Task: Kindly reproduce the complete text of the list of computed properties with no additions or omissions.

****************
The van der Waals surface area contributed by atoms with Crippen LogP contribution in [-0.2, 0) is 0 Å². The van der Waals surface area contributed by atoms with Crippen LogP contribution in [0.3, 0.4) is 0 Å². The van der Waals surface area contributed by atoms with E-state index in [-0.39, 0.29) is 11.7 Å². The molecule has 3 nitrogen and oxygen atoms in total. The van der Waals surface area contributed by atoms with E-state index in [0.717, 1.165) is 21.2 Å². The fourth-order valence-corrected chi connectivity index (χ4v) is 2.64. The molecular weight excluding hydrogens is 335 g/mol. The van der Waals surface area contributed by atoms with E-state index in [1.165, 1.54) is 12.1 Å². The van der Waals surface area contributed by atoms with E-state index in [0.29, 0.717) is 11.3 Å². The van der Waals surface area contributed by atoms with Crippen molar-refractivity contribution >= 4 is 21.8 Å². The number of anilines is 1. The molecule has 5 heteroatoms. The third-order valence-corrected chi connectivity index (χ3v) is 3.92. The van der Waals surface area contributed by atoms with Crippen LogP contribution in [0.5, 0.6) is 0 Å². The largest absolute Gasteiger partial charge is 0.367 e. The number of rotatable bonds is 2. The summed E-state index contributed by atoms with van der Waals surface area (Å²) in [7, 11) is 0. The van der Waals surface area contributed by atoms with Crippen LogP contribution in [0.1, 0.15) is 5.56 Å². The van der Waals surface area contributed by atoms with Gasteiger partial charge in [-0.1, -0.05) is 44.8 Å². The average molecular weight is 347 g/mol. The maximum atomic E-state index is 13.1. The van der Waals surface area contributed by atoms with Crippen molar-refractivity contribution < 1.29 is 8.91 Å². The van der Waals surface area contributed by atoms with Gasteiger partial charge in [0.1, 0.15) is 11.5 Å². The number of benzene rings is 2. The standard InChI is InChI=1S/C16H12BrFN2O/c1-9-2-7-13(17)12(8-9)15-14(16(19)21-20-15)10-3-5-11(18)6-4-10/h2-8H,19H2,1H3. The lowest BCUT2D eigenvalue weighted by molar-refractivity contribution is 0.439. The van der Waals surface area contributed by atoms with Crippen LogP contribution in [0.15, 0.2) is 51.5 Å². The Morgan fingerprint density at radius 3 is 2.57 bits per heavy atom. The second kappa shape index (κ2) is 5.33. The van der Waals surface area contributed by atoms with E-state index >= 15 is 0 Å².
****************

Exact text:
The van der Waals surface area contributed by atoms with Crippen LogP contribution in [-0.2, 0) is 0 Å². The van der Waals surface area contributed by atoms with Crippen LogP contribution in [0.3, 0.4) is 0 Å². The van der Waals surface area contributed by atoms with E-state index in [-0.39, 0.29) is 11.7 Å². The molecule has 3 nitrogen and oxygen atoms in total. The van der Waals surface area contributed by atoms with E-state index in [0.717, 1.165) is 21.2 Å². The fourth-order valence-corrected chi connectivity index (χ4v) is 2.64. The molecular weight excluding hydrogens is 335 g/mol. The van der Waals surface area contributed by atoms with E-state index in [1.165, 1.54) is 12.1 Å². The van der Waals surface area contributed by atoms with E-state index in [0.29, 0.717) is 11.3 Å². The van der Waals surface area contributed by atoms with Crippen molar-refractivity contribution >= 4 is 21.8 Å². The number of anilines is 1. The molecule has 5 heteroatoms. The third-order valence-corrected chi connectivity index (χ3v) is 3.92. The van der Waals surface area contributed by atoms with Crippen LogP contribution in [0.5, 0.6) is 0 Å². The largest absolute Gasteiger partial charge is 0.367 e. The number of rotatable bonds is 2. The summed E-state index contributed by atoms with van der Waals surface area (Å²) in [7, 11) is 0. The van der Waals surface area contributed by atoms with Crippen LogP contribution in [0.1, 0.15) is 5.56 Å². The van der Waals surface area contributed by atoms with Gasteiger partial charge in [-0.1, -0.05) is 44.8 Å². The average molecular weight is 347 g/mol. The maximum atomic E-state index is 13.1. The van der Waals surface area contributed by atoms with Crippen molar-refractivity contribution < 1.29 is 8.91 Å². The van der Waals surface area contributed by atoms with Gasteiger partial charge in [0.1, 0.15) is 11.5 Å². The number of benzene rings is 2. The standard InChI is InChI=1S/C16H12BrFN2O/c1-9-2-7-13(17)12(8-9)15-14(16(19)21-20-15)10-3-5-11(18)6-4-10/h2-8H,19H2,1H3. The lowest BCUT2D eigenvalue weighted by molar-refractivity contribution is 0.439. The van der Waals surface area contributed by atoms with Crippen LogP contribution in [0.15, 0.2) is 51.5 Å². The Morgan fingerprint density at radius 3 is 2.57 bits per heavy atom. The second kappa shape index (κ2) is 5.33. The van der Waals surface area contributed by atoms with E-state index >= 15 is 0 Å².